We all despise that tiny, terrible envelope tucked under our car’s wiper blade. But under former Libertarian presidential candidate Steve Kerbel’s Stop the Shakedowns proposal—currently gathering signatures for inclusion on Colorado’s 2018 ballot—city governments would no longer collect traffic fees. Instead, Coloradans would donate their fine to the charity of their choice. That might take some of the sting out of a $50 speeding ticket. Knowing what it costs elsewhere? Maybe, maybe not.
Here’s a breakdown of other cities’ and states’ maddening (or gladdening) ticket fees.
Colorado Springs: $10—$190
Fees depend on infraction severity; price ranges are for non–school zone and non–construction zone infractions, which are usually doubled.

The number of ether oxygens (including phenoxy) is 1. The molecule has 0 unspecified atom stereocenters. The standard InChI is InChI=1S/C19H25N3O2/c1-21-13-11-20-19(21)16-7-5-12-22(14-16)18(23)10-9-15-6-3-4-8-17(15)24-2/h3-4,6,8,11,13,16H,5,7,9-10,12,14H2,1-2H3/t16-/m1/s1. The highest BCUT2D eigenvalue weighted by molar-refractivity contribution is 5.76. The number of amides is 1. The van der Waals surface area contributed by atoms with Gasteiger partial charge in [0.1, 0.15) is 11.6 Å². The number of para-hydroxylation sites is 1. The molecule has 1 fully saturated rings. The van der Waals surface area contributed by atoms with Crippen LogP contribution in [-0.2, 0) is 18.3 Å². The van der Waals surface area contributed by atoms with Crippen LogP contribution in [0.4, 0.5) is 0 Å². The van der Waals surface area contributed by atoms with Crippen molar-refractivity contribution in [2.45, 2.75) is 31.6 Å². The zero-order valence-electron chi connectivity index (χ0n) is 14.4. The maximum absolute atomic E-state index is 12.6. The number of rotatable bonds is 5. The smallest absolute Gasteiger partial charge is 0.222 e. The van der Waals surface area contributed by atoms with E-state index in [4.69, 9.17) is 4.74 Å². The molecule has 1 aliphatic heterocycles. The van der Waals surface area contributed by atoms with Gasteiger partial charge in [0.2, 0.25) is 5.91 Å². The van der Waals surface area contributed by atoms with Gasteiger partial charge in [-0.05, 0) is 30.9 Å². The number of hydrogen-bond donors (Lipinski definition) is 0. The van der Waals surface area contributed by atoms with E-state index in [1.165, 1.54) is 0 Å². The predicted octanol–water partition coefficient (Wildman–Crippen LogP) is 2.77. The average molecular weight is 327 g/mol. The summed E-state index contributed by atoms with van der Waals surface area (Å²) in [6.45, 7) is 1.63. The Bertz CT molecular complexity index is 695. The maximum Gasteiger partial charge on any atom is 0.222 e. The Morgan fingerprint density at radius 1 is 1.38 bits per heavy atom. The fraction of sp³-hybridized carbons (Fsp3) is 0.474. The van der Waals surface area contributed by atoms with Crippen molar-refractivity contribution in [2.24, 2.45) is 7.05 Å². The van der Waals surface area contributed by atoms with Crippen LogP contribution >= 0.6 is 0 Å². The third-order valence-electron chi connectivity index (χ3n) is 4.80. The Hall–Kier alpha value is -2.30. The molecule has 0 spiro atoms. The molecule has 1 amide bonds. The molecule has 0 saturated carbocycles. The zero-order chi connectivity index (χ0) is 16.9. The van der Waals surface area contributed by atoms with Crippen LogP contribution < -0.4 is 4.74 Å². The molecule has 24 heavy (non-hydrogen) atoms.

Running a Red Light
Following Too Closely
Jefferson County: $110
Driving Without A Seat Belt
Casper, Wyoming: $35
Salt Lake City: $45
Texting While Driving
Colorado: $300 (Only applies to texters driving in a “careless and imprudent manner”)
Arizona: $0 (There is no statewide ban on texting while driving in Arizona, but new drivers under 18 can be fined $75 if they commit the offense within their first six months.)
New Mexico: $25
Reckless Driving (First Offense)
Colorado: Up to $300
Kansas: Up to $500
Nebraska: Up to $500
Wyoming: Up to $750
Parking At An Expired Meter
Colorado Springs: $20
Not behind the wheel? You can still get hit with a ticket.
Riding a bike on a sidewalk (Colorado Springs): $50
Using a vehicle as a residence (Boulder): $100
Throwing snowballs at cars, people, or buildings (Aspen): $100